Uzbekistan: EU must press over Andizhan killings, five years on

Ahead of the fifth anniversary of the Andizhan killings in Uzbekistan, Amnesty International has urged the European Union to strongly condemn the continued attacks on human rights defenders and journalists who raise the issue in the country. In a letter to the EU’s High Representative for foreign affairs Baroness Ashton, Amnesty is seeking a public assurance that an urgent, independent and international investigation into the killings is still a foreign policy priority for the EU.

Hundreds of people, including Women's rights's rightss rights's rights's rights's rights and Children's rights, were killed on 13 May 2005 when government security forces fired on mainly peaceful demonstrators in the centre of Andizhan. In the aftermath, the Uzbekistani government clamped down on expression of dissent and tried to silence independent reporting on the event.

The response of the EU was an arms embargo and other targeted sanctions (which came into force in October 2005) and a key requirement was that the Uzbekistani authorities should properly investigate the killings. However, in October 2009 the EU embargo was lifted without mention of the lack of an Andizhan investigation.
Amnesty International’s EU Office Director Nicolas Beger said:

“The European Union’s inconsistencies on Andizhan are harming the credibility of a foreign policy that should put human rights at the centre of any decision.


“There needs to be a clear and consistent approach which put international pressure on Uzbekistan to allow an international independent investigation of the killings.”

Uzbekistan has recently cited the lifting of the EU arms embargo as evidence that the matter of the investigation now is closed. Amnesty believes that the human rights situation has continued to deteriorate since the events in May 2005 with human rights defenders and independent journalists increasingly being harassed, beaten and detained, although the authorities repeatedly deny this. Reports of torture or other ill-treatment in custody continue unabated.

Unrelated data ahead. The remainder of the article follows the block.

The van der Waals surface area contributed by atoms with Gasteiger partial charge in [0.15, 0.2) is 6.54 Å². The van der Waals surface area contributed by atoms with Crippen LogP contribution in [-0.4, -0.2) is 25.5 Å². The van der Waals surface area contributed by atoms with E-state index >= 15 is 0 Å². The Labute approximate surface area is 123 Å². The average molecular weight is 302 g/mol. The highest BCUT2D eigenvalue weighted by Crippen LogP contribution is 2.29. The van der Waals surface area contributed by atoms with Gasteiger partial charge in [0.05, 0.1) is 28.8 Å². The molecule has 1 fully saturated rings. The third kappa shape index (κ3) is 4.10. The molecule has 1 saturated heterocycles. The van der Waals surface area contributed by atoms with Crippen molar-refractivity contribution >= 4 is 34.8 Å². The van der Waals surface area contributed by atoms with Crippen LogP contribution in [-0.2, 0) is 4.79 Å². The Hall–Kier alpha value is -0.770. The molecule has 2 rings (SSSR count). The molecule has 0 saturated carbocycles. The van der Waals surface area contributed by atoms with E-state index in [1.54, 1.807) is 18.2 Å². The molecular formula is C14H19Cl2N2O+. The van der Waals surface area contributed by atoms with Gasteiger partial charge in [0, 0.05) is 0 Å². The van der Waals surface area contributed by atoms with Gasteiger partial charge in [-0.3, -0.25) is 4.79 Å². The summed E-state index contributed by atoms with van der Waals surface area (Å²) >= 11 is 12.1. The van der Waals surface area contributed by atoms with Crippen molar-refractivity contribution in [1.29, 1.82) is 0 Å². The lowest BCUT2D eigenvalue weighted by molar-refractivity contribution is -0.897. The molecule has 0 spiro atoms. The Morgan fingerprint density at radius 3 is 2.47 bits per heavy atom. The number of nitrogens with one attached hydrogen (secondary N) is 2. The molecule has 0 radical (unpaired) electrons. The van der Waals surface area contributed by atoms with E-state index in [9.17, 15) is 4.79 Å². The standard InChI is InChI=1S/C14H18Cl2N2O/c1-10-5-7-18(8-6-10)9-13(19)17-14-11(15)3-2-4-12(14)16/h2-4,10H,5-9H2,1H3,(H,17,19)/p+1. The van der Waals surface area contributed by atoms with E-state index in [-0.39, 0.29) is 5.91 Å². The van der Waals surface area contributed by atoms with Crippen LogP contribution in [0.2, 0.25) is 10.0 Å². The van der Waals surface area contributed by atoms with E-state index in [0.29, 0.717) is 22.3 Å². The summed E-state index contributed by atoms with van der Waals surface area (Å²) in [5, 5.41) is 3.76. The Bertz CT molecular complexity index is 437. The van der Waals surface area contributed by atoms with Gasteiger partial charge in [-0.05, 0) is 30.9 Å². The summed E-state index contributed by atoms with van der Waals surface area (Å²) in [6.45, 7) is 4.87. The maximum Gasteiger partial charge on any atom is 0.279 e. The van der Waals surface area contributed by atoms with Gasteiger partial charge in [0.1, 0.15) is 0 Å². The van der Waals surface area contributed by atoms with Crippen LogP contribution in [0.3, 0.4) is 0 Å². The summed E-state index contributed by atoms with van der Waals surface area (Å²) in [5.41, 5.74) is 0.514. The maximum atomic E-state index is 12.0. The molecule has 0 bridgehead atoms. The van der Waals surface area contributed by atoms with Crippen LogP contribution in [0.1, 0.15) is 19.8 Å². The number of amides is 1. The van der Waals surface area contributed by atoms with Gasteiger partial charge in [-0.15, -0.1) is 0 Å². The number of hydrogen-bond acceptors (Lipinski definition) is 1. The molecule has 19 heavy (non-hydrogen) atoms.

The case of Dilorom Abdukadirova, 44, a refugee in Australia, is particularly disturbing. She fled to Kyrgyzstan after attending the Andizhan demonstration, leaving her husband and Children's rights behind. She returned in January this year after assurances by the authorities that nothing would happen to her but was immediately detained for four days upon arrival at the airport. In March she was detained once again and kept in a police cell for two weeks without access to a lawyer or her family.  She was eventually brought to trial in April on anti-constitutional charges as well as of illegal exit from and entry to Uzbekistan for her participation in the Andizhan events. She was sentenced to 10 years and two months imprisonment on 30 April in a trial that failed to meet international standards.

Nicolas Beger added:

“The human rights situation in Uzbekistan is still as bad as it was five years ago and the EU must recognise this immediately.


“Courageous individuals such as journalists and human rights defenders that  still dare to raise the issue of the killings are suffering and the EU cannot simply ignore this and carry on in its relationship with Uzbekistan as if it is business as usual.”

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